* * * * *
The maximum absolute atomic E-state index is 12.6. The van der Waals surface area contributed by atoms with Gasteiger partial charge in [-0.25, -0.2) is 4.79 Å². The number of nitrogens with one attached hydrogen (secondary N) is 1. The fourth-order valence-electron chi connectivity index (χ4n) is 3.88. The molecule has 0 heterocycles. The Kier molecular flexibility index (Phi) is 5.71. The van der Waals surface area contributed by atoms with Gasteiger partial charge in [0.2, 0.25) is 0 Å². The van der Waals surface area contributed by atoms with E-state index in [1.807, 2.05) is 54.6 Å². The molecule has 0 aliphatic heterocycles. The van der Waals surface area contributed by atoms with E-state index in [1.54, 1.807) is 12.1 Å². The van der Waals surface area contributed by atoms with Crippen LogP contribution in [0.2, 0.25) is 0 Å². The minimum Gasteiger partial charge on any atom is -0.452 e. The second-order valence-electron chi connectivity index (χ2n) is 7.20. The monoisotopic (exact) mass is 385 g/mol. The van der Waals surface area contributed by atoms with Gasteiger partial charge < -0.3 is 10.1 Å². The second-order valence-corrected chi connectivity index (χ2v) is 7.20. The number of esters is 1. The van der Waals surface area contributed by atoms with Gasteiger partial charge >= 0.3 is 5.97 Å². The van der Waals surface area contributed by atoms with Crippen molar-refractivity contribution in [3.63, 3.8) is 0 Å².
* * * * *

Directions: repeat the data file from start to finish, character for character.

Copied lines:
The maximum absolute atomic E-state index is 12.6. The van der Waals surface area contributed by atoms with Gasteiger partial charge in [-0.25, -0.2) is 4.79 Å². The number of nitrogens with one attached hydrogen (secondary N) is 1. The fourth-order valence-electron chi connectivity index (χ4n) is 3.88. The molecule has 0 heterocycles. The Kier molecular flexibility index (Phi) is 5.71. The van der Waals surface area contributed by atoms with Gasteiger partial charge in [0.2, 0.25) is 0 Å². The van der Waals surface area contributed by atoms with E-state index in [1.807, 2.05) is 54.6 Å². The molecule has 0 aliphatic heterocycles. The van der Waals surface area contributed by atoms with E-state index in [1.54, 1.807) is 12.1 Å². The van der Waals surface area contributed by atoms with Crippen LogP contribution in [0.2, 0.25) is 0 Å². The minimum Gasteiger partial charge on any atom is -0.452 e. The second-order valence-electron chi connectivity index (χ2n) is 7.20. The monoisotopic (exact) mass is 385 g/mol. The van der Waals surface area contributed by atoms with Gasteiger partial charge < -0.3 is 10.1 Å². The second-order valence-corrected chi connectivity index (χ2v) is 7.20. The number of esters is 1. The van der Waals surface area contributed by atoms with Gasteiger partial charge >= 0.3 is 5.97 Å². The van der Waals surface area contributed by atoms with Crippen molar-refractivity contribution in [3.63, 3.8) is 0 Å².